Active Living NSW
Active Living NSW was established in April 2017 as a partnership between NSW Ministry of Health and the National Heart Foundation - NSW Division to support the physical activity and healthy built environment deliverables of the NSW Healthy Eating and Active Living Strategy. It continues key pieces of work previously undertaken by the NSW Premier’s Council for Active Living (PCAL) to promote active living through influencing the physical and social environments in which communities live.
The NSW Premier's Council for Active Living (PCAL) aimed to build and strengthen the physical and social environments in which communities engage in active living and healthy eating. It comprised senior representatives from across government, industry and the community sector. PCAL's activities were informed by better practice recommendations that highlighted the need for high-level interagency collaboration as a key component of a comprehensive strategy to increase health promoting physical activity and healthy eating. A key focus was on initiating policy change through the provision of strategic advice and advocacy. PCAL concluded in December 2016. View the official communique here.
Why is Active Living important?
Just over half of the NSW population currently meets the recommended level of at least 30 minutes of physical activity on most days of the week. Chronic diseases have overtaken infectious diseases as the leading causes of ill health in Australia. Physical inactivity is a major risk factor for chronic diseases including heart disease, type 2 diabetes and some cancers. It may also increase the risk of depression and anxiety, unhealthy weight gain and musculoskeletal problems.
There is a rapidly growing body of evidence which demonstrates that being active in everyday life has substantial positive impacts on our health, as well as potential environmental, social and economic benefits.
Active Living and the Built Environment
There is growing evidence that demonstrates that the way our built environment is designed and managed has an impact on physical activity. Cities, towns and neighbourhoods that are designed to encourage physical activity can have a significant positive impact on the health of the community.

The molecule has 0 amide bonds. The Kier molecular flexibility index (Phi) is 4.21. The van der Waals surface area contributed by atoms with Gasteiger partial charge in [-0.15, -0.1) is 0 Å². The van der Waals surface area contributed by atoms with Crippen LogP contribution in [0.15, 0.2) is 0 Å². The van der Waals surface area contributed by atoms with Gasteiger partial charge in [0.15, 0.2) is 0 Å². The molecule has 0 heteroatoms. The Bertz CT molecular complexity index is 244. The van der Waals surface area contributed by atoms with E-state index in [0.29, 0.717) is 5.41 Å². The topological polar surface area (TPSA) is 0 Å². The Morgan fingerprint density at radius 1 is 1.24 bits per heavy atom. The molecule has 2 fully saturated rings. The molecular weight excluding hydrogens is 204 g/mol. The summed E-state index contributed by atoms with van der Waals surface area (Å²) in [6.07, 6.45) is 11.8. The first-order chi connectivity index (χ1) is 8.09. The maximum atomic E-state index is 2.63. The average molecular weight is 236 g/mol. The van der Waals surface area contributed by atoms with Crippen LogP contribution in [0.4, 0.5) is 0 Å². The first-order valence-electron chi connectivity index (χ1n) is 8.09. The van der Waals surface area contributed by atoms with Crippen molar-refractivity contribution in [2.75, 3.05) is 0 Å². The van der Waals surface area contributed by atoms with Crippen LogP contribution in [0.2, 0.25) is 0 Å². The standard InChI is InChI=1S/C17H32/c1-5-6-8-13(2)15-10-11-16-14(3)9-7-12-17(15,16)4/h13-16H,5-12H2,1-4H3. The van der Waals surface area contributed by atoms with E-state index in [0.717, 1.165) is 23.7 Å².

Characteristics of the built environment influence physical activity...In particular, the built environment can shape travel behaviour, including the quantity of walking, cycling, public transport and car travel, as well as the amount of leisure time that is available for other healthy pursuits. The built environment can also facilitate opportunities for recreational physical activity, by providing well maintained and useful open spaces, in addition to safe and amenable streets for non-utilitarian walking and cycling. (NSW Healthy Built Environments Program Literature Review, 2011, p45)
There is significant opportunity in NSW at both a State and local level to promote healthy built environments that support physical activity, healthy eating and social inclusion.
The built environment where we live, work and play has a key role in supporting our physical and mental health. Our cities and towns must be places where it is easy for us to be active every day, as well as where we can easily access fresh and nutritious food - whether it be in local shops or from nearby farms or community gardens. The only way that this can happen is if health and built environment professionals work together. The NSW Government's Healthy Eating and Active Living Strategy has many policies and actions that will create the conditions for this to happen to ensure that we have the best chance to deliver a healthy built environment for all members of our community" (Associate Professor Susan Thompson, Professor of Planning; Head of City Wellbeing Program, UNSW; Associate Director, City Futures Research Centre, UNSW)